Your Own Private Cairo
A stay at Four Seasons Hotel Cairo at Nile Plaza is the perfect base for experiencing the many cultural treasures of Egyptian civilisation.
It all started with Omar. His was the smiling face that greeted me as I walked off the plane. I knew from past experience that if there’s one airport in the world where you want to be greeted, it’s in Cairo. Omar sped me through customs and into a car before I fully took in the chaos around me.
And the car was making its way to Four Seasons Hotel Cairo at Nile Plaza, so I sank into the leather seat and opened some chilled water. Let the adventure begin.
The drive into Cairo was a feast for the senses. To my eye, exotic, busy, boisterous, eye-poppingly varied: donkey carts and stretch limos, ancient minarets and shiny skyscrapers, veils and miniskirts (though not at the same time, as far as I saw).
Then we pulled into Four Seasons, and here my memory is on fast-forward, because a lot happens quickly in the Four Seasons world. A warm welcome, the monumental lobby, vivid art, big flowers. A buzz that seemed convivial and personal at the same time.
Then, the cool calm of my room. I was drawn to the balcony, because there it was—the Nile. The view was nothing short of riveting. It’s more than a river; it’s the heart of an entire civilisation—those were my soaring thoughts when my room service lunch arrived. Arabic meze, of course; I revised my thinking because in fact food is the heart of the entire civilisation.
There I sat, the Nile stretching out below me, immersed in my own private world.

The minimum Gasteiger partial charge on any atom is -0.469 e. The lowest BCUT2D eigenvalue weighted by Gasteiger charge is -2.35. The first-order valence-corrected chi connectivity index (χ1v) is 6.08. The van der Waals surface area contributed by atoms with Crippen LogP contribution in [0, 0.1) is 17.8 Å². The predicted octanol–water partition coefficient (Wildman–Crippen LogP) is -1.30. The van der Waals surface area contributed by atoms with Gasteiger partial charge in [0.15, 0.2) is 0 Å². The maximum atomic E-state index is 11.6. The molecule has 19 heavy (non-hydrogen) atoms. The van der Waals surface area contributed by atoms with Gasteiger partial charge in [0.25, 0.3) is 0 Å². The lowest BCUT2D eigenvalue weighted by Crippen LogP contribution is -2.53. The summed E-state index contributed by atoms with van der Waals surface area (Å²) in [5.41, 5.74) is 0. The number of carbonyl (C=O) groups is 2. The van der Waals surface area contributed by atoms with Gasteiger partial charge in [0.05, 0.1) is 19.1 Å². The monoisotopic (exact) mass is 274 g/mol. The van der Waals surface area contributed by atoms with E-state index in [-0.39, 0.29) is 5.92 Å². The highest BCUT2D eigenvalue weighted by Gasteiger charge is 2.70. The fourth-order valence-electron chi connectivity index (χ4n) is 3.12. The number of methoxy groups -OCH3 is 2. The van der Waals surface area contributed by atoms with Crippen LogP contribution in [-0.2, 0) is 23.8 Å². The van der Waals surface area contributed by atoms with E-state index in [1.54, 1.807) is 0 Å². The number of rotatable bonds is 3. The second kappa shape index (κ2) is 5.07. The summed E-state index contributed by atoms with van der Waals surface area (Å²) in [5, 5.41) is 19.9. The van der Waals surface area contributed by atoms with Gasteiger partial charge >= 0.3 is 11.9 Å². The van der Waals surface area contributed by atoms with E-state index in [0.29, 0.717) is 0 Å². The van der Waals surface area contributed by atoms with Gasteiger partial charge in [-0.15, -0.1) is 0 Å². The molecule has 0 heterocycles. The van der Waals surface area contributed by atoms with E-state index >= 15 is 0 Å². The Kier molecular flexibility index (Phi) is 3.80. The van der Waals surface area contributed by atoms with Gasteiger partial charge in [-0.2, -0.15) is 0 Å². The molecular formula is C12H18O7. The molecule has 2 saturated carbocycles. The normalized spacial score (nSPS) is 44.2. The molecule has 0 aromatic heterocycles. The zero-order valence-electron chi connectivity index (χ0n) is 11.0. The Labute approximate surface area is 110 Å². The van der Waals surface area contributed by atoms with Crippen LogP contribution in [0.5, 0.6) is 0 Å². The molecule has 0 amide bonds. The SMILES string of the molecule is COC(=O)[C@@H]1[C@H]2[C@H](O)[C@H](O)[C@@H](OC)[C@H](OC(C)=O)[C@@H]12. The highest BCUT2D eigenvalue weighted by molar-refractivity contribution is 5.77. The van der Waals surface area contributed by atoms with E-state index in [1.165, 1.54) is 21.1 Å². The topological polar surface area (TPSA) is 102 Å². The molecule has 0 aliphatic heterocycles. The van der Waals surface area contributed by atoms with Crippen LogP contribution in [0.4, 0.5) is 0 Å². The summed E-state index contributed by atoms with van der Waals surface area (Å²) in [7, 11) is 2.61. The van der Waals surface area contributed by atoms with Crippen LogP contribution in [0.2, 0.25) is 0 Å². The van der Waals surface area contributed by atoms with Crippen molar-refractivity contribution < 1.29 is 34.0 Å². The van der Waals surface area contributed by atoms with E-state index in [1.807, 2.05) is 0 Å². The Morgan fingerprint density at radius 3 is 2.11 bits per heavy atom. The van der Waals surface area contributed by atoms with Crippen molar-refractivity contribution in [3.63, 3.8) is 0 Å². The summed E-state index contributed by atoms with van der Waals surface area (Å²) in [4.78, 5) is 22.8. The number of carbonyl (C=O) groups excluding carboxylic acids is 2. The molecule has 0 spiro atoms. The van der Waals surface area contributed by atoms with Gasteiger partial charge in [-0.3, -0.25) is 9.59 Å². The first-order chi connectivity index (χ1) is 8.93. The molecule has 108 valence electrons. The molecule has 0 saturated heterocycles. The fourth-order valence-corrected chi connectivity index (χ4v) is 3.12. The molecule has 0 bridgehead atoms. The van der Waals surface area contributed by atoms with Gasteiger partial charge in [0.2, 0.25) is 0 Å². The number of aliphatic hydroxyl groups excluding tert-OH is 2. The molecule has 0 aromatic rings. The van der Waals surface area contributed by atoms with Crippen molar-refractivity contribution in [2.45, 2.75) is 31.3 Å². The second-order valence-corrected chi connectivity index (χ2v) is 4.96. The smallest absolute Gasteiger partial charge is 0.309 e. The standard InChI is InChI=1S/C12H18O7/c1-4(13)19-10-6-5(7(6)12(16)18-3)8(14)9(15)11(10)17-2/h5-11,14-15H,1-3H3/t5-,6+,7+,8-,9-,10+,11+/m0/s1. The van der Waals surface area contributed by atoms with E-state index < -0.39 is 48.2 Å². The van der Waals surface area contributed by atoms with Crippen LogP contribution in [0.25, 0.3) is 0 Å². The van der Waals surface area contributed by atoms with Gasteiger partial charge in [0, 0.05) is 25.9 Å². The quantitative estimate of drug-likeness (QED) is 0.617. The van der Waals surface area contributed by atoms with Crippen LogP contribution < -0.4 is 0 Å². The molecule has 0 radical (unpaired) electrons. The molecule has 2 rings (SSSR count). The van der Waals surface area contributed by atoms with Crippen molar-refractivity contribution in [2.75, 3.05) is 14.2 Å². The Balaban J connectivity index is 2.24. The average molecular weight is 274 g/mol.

Museums, Mosques and Movie Stars
I only had two days in Cairo so things had to go like clockwork. I took full advantage of the Concierge; Adel had a deep knowledge of the city, and I let him put my itinerary together.
Day 1 started with the fascinating Gayer Anderson museum, two connected 15th-century residences that house the eclectic collections of a British army officer who lived in Egypt at the turn of the last century. Then a private tour of two side-by-side mosques, including the Sultan Hassan mosque, regarded by some as the most outstanding Islamic monument in the world. I shivered when the muezzin took me into a vaulted room and performed the hauntingly beautiful call to prayer just for me.
Back at the Hotel, a quick swim in the luxe rooftop pool, and then I met friends for drinks in The Bar. It’s cosy and colonial in a retro kind of way, decorated with cool black-and-white photos of old Egyptian movie stars.
Pyramids and the Royal Treatment
On my second day, I ventured further afield. Adel had arranged for a driver to take me to the “step” pyramid at Saqqara, and “red” and the “bent” pyramids at Dashur, where we were completely alone. These are much older than the well-known pyramids at Giza, architectural precursors to the triangular-shaped structures that we think of as pyramids. Best of all, off the beaten track and not a tourist in sight.
Four Seasons has a beautiful large Spa and that evening I had scheduled a Pharaonic treatment. (It just seemed so right considering my day in the desert). My therapist Mohammed said it was an experience once reserved for Egyptian royalty. He used poultices of chamomile and mint dipped in jasmine and rose oils and both gentle and fairly vigorous massage.
Afterwards, in the Spa lounge, I reclined and looked out at the city lights and the boats plying the Nile. My two days were quickly coming to a close.
Then I remembered that friends were waiting for me in the Italian restaurant. And that the bazaar was open late that night. So the trip wasn’t over at all.
Two Properties in Cairo
Four Seasons Hotel Cairo at Nile Plaza, where I stayed, is in the Garden City district, close to the Egyptian Museum and the diplomatic district. Four Seasons Hotel Cairo at The First Residence is in Giza, across the street from the Zoological Garden (sometimes you can hear the lions roar) and part of The First Residence shopping complex.